Creating a Healthy Family Dynamic



With stimulation overwhelming them from school, home, friends and technology, children are more stressed than ever before. Amanda Hinman, co-founder of the Hinman Holistic Health Institute with her husband, Mike, says children need a holistic approach that addresses how they eat, live and learn in order to grow and thrive. “When your body is in balance, your mind is able to open up to the possibilities within,” she says.

                Hinman, with a background in the holistic health and exercise industries, is a health coach who studied at the Institute of Integrative Nutrition. As an author, she is celebrating the release of her new book, Vibrant Child: 7 Steps to Increase Your Child’s Health & Happiness. Hinman’s approach to health looks at overall wellness for the children and the family, which includes nutrition, activity, down time, relationships, stress management and gratitude. She’s seen it work firsthand after her oldest daughter suffered from chronic seizures for which doctors could not find the cause.

                “I knew there was something much deeper going on than just a physical reaction. The seizures were brought on by anxiety, and conventional medication couldn’t control them,” says Hinman. The family made lifestyle changes that greatly improved their overall dynamic, and today her daughter is seizure-free. Hinman uses that experience as a guide to help other families. Through private coaching sessions, workshops, speaking events and other outreach, she and her team assist parents with strategies, beliefs and a community that supports wellness.

                When parents approach Hinman to help with their children, it could be for a number of reasons. Often, there’s something not quite right in the family dynamic and with how the child is thriving. “We see a lot of children with ADHD, anxiety, depression, ear infections, learning disorders, allergies and seizures. Many are picky eaters or have hypersensitivities to sensory stimulation. But my client is really the parent—usually the mother—who comes to me overwhelmed, exhausted, uncertain and even guilty that she doesn’t know how to best support her child. My goal is to make them feel empowered, rather than hopeless,” says Hinman.

                Nutrition plays a key role in the way a child’s body and brain develop. Hinman stresses eating real, whole foods whenever possible, and acknowledges that everybody has different nutritional needs, depending on their lifestyle. “Food is information for our body. Because our body is constantly regenerating, the information we give our bodies via food affects the way it functions. See where you can add in nutrient-dense, high-fiber foods that contain vitamins, minerals and essential fatty acids,” she recommends.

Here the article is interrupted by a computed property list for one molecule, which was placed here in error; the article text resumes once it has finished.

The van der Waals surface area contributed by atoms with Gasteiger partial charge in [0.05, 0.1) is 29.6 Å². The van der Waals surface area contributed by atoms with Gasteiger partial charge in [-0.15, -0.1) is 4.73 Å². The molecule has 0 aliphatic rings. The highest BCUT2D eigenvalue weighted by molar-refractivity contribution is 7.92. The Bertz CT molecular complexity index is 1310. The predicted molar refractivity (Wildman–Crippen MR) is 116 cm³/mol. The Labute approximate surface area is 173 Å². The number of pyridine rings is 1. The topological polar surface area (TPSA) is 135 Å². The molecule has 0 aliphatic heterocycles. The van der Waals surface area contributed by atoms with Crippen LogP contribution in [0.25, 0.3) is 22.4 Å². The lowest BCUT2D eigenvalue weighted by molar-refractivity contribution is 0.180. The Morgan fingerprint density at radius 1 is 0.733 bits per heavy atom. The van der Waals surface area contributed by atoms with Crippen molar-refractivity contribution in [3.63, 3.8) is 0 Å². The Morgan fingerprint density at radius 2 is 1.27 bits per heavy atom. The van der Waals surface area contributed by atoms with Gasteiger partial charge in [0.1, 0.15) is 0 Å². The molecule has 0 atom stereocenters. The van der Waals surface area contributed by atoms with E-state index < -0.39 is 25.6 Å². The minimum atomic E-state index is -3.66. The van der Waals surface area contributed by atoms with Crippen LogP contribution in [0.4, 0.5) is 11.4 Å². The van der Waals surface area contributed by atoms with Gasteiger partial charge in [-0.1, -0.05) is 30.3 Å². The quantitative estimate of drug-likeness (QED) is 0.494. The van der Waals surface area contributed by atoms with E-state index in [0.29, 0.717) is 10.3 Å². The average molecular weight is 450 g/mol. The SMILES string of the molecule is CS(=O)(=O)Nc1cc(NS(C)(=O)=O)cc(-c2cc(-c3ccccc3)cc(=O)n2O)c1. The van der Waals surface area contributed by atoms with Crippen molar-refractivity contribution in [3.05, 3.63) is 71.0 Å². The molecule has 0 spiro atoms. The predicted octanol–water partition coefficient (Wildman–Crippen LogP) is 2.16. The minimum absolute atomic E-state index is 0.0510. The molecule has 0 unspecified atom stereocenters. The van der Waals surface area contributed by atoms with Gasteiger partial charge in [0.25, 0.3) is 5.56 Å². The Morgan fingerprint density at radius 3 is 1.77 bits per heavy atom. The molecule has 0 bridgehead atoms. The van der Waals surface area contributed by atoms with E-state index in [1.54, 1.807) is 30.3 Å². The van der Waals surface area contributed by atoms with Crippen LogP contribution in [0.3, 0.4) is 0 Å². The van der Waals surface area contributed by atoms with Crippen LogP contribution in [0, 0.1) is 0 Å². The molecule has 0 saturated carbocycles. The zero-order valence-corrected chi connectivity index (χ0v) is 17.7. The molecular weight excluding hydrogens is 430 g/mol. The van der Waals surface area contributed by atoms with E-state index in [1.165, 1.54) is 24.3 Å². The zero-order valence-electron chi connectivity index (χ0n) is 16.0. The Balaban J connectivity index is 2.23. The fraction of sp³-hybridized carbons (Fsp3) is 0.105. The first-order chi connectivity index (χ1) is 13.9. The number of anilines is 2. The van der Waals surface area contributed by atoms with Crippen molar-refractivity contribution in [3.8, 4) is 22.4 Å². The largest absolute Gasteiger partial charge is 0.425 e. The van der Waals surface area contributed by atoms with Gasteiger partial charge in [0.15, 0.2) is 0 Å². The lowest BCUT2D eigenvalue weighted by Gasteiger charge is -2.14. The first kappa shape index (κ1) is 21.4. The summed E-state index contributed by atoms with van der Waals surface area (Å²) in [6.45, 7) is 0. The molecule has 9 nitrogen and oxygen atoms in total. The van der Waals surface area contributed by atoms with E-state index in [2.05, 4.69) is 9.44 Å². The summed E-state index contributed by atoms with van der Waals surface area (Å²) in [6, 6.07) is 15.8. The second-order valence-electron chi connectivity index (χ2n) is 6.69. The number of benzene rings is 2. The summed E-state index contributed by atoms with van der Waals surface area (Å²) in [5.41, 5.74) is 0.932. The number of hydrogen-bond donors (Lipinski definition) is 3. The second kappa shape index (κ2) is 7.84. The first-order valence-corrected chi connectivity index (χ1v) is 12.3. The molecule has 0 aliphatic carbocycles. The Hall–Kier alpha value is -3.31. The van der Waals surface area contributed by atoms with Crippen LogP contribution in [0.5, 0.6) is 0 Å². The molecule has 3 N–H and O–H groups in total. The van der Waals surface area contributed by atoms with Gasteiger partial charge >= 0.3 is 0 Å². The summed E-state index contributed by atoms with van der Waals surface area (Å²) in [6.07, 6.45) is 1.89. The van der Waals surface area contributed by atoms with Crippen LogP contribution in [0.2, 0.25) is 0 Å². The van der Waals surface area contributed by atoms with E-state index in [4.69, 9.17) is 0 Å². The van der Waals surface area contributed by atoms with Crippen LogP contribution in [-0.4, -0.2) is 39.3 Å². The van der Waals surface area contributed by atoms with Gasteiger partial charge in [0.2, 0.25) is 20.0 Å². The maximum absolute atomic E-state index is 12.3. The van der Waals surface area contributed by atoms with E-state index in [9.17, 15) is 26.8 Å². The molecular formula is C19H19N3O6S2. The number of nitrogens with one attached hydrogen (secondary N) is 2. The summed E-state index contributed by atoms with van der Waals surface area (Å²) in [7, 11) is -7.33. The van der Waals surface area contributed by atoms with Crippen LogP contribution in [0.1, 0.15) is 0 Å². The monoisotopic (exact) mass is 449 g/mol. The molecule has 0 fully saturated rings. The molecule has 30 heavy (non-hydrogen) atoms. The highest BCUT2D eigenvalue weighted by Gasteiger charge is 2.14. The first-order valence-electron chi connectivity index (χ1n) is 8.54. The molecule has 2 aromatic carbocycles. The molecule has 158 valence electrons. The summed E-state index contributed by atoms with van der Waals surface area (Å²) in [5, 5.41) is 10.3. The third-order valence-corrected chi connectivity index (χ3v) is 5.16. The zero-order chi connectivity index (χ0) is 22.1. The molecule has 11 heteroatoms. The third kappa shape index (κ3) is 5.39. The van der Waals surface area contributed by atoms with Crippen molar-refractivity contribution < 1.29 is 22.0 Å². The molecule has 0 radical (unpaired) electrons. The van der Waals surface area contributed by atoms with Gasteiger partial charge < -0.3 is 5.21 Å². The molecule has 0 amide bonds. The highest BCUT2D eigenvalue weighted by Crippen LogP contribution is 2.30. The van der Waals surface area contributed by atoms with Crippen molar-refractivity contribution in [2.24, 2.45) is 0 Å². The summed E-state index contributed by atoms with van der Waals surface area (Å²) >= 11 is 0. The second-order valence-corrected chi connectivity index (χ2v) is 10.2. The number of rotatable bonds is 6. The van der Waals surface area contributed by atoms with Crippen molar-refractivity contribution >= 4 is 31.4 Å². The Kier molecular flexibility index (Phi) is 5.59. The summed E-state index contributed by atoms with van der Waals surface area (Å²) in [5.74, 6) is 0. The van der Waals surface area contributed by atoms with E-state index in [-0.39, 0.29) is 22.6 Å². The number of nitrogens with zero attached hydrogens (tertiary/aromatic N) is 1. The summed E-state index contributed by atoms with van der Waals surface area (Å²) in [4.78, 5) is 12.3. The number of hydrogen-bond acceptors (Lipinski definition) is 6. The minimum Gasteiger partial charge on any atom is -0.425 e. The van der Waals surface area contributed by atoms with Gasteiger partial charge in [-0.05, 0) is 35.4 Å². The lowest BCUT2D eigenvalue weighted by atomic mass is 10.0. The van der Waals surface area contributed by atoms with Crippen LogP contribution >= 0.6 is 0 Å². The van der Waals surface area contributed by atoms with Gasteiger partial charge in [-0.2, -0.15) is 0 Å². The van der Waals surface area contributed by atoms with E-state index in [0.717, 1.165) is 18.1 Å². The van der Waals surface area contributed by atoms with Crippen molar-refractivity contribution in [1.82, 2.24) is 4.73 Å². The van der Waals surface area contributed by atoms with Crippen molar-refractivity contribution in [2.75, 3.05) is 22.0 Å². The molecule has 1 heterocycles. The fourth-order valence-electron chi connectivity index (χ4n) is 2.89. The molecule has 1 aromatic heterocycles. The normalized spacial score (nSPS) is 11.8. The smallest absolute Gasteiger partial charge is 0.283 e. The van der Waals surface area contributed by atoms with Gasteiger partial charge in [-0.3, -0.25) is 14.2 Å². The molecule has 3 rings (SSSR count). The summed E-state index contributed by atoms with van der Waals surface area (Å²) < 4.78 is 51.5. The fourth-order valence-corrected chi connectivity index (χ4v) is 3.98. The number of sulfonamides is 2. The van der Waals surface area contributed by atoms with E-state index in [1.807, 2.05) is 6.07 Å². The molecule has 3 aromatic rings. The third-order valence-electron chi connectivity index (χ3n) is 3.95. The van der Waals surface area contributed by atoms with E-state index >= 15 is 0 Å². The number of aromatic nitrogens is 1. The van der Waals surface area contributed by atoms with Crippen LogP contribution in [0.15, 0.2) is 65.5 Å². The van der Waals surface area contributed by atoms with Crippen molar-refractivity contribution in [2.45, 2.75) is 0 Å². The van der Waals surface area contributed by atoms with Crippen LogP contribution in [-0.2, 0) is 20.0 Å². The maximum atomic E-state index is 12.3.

Hinman also stresses that parents need to be a unified force and exhibit consistency in messages, beliefs, thoughts and actions. “Creating an intention and focus for your family helps open the lines of communication. Parents need to take time and discuss what the family priorities are, what health means for the family and what living a truly happy life for everyone looks like,” she says.

                Relaxation is vital for everyone in the family, but especially young people that are still developing. “Children are becoming increasingly overscheduled. They shuffle from soccer practice to violin lessons to sleepovers to study groups with very little down time in-between. They don’t have time to play and explore. This lack of unstructured creativity and down time can lead to chronic, negative stress,” says Hinman. She suggests mindfully taking a break every day from phones, computers, television, music and even things like scented lotion, which makes our olfactory system kick in when we may be trying to sleep or relax.

                Attitude is perhaps the largest component in a happy and healthy family dynamic. Expressing gratitude is a practice that Hinman says should be part of the daily routine for everyone. “Take a moment before bed to talk to your children about what happened that day. What’s one good thing that happened to them, or one way they helped someone else? What are they grateful for? Showing appreciation for things in our everyday lives can make us more resilient when things do go wrong,” she notes.

                Having a nurturing, safe, home environment in which family members have open communication and are loved and accepted for who they are will encourage children to flourish. “One of the greatest roles we can do as parents is to facilitate our children learning what makes them unique. Once they understand themselves better, they can do anything. They know how to create the best lifestyle for themselves,” says Hinman.

For more information, call 312-316-3689 or visit Hinmans.com. See ad on page 23.

Carrie Jackson is an Evanston-based writer and frequent contributor to Natural Awakenings magazine. Connect at CarrieJacksonWrites.com.

 

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